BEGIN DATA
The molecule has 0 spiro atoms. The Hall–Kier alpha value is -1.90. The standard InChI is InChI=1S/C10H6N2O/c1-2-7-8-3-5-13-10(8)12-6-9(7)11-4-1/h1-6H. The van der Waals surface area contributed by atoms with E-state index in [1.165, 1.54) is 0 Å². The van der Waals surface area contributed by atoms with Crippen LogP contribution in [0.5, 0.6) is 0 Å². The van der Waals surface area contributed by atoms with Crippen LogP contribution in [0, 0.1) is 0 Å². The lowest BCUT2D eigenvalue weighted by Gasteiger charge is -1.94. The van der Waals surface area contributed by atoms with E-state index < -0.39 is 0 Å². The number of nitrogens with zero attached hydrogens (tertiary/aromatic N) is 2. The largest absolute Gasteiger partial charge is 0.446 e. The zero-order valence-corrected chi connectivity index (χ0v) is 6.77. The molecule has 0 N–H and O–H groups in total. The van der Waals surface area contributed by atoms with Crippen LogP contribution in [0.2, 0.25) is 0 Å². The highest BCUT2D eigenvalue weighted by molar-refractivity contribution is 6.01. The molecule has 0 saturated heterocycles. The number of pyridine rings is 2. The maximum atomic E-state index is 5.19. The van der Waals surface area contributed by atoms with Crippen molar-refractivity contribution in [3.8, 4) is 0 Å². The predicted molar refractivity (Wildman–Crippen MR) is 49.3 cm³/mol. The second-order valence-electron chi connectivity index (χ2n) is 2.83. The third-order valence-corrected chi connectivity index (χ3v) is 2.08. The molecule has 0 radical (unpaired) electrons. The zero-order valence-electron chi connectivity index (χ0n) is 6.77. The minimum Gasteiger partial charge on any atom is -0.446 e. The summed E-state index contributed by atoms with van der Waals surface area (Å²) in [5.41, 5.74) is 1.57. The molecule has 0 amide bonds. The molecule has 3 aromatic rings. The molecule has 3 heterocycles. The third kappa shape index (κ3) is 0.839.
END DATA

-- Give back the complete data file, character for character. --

The molecule has 0 spiro atoms. The Hall–Kier alpha value is -1.90. The standard InChI is InChI=1S/C10H6N2O/c1-2-7-8-3-5-13-10(8)12-6-9(7)11-4-1/h1-6H. The van der Waals surface area contributed by atoms with E-state index in [1.165, 1.54) is 0 Å². The van der Waals surface area contributed by atoms with Crippen LogP contribution in [0.5, 0.6) is 0 Å². The van der Waals surface area contributed by atoms with Crippen LogP contribution in [0, 0.1) is 0 Å². The lowest BCUT2D eigenvalue weighted by Gasteiger charge is -1.94. The van der Waals surface area contributed by atoms with E-state index < -0.39 is 0 Å². The number of nitrogens with zero attached hydrogens (tertiary/aromatic N) is 2. The largest absolute Gasteiger partial charge is 0.446 e. The zero-order valence-corrected chi connectivity index (χ0v) is 6.77. The molecule has 0 N–H and O–H groups in total. The van der Waals surface area contributed by atoms with Crippen LogP contribution in [0.2, 0.25) is 0 Å². The highest BCUT2D eigenvalue weighted by molar-refractivity contribution is 6.01. The molecule has 0 saturated heterocycles. The number of pyridine rings is 2. The maximum atomic E-state index is 5.19. The van der Waals surface area contributed by atoms with Crippen molar-refractivity contribution in [3.8, 4) is 0 Å². The predicted molar refractivity (Wildman–Crippen MR) is 49.3 cm³/mol. The second-order valence-electron chi connectivity index (χ2n) is 2.83. The third-order valence-corrected chi connectivity index (χ3v) is 2.08. The molecule has 0 radical (unpaired) electrons. The zero-order valence-electron chi connectivity index (χ0n) is 6.77. The minimum Gasteiger partial charge on any atom is -0.446 e. The summed E-state index contributed by atoms with van der Waals surface area (Å²) in [5.41, 5.74) is 1.57. The molecule has 0 amide bonds. The molecule has 3 aromatic rings. The molecule has 3 heterocycles. The third kappa shape index (κ3) is 0.839.